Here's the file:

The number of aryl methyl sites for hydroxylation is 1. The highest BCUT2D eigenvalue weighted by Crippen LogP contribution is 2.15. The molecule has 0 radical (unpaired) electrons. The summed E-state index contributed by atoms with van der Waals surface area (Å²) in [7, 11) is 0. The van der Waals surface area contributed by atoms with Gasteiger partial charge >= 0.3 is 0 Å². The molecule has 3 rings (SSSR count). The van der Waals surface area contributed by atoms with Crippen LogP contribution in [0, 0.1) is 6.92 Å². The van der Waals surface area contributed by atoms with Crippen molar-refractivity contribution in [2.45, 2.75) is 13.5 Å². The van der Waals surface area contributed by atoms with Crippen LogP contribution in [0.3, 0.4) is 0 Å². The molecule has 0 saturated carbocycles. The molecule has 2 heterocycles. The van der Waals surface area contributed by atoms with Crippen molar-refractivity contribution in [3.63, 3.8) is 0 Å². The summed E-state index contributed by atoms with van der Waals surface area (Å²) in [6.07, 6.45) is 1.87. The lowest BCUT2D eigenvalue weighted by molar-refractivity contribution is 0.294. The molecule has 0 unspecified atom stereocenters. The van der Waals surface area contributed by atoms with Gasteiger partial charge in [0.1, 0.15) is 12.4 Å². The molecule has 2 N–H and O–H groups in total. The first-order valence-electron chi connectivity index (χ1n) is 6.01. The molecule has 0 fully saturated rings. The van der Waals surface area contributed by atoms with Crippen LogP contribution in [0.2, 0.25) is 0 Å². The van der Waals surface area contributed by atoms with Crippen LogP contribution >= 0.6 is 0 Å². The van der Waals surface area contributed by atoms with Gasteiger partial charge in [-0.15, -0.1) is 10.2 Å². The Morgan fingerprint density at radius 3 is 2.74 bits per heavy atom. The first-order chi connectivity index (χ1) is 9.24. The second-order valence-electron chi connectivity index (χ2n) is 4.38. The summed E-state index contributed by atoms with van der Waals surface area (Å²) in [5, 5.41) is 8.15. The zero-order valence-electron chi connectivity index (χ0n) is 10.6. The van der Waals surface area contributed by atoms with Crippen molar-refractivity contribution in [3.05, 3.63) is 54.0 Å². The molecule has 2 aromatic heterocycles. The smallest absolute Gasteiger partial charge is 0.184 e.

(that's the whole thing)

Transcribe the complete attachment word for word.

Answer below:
The number of aryl methyl sites for hydroxylation is 1. The highest BCUT2D eigenvalue weighted by Crippen LogP contribution is 2.15. The molecule has 0 radical (unpaired) electrons. The summed E-state index contributed by atoms with van der Waals surface area (Å²) in [7, 11) is 0. The van der Waals surface area contributed by atoms with Gasteiger partial charge >= 0.3 is 0 Å². The molecule has 3 rings (SSSR count). The van der Waals surface area contributed by atoms with Crippen LogP contribution in [0, 0.1) is 6.92 Å². The van der Waals surface area contributed by atoms with Crippen molar-refractivity contribution in [2.45, 2.75) is 13.5 Å². The van der Waals surface area contributed by atoms with Crippen LogP contribution in [0.3, 0.4) is 0 Å². The molecule has 0 saturated carbocycles. The molecule has 2 heterocycles. The van der Waals surface area contributed by atoms with Crippen molar-refractivity contribution in [3.63, 3.8) is 0 Å². The summed E-state index contributed by atoms with van der Waals surface area (Å²) in [6.07, 6.45) is 1.87. The lowest BCUT2D eigenvalue weighted by molar-refractivity contribution is 0.294. The molecule has 0 unspecified atom stereocenters. The van der Waals surface area contributed by atoms with Gasteiger partial charge in [0.1, 0.15) is 12.4 Å². The molecule has 2 N–H and O–H groups in total. The first-order valence-electron chi connectivity index (χ1n) is 6.01. The molecule has 0 fully saturated rings. The van der Waals surface area contributed by atoms with Crippen LogP contribution in [0.2, 0.25) is 0 Å². The van der Waals surface area contributed by atoms with Crippen LogP contribution >= 0.6 is 0 Å². The van der Waals surface area contributed by atoms with Gasteiger partial charge in [-0.15, -0.1) is 10.2 Å². The Morgan fingerprint density at radius 3 is 2.74 bits per heavy atom. The first-order chi connectivity index (χ1) is 9.24. The second-order valence-electron chi connectivity index (χ2n) is 4.38. The summed E-state index contributed by atoms with van der Waals surface area (Å²) in [5, 5.41) is 8.15. The zero-order valence-electron chi connectivity index (χ0n) is 10.6. The van der Waals surface area contributed by atoms with Crippen molar-refractivity contribution in [3.05, 3.63) is 54.0 Å². The molecule has 2 aromatic heterocycles. The smallest absolute Gasteiger partial charge is 0.184 e.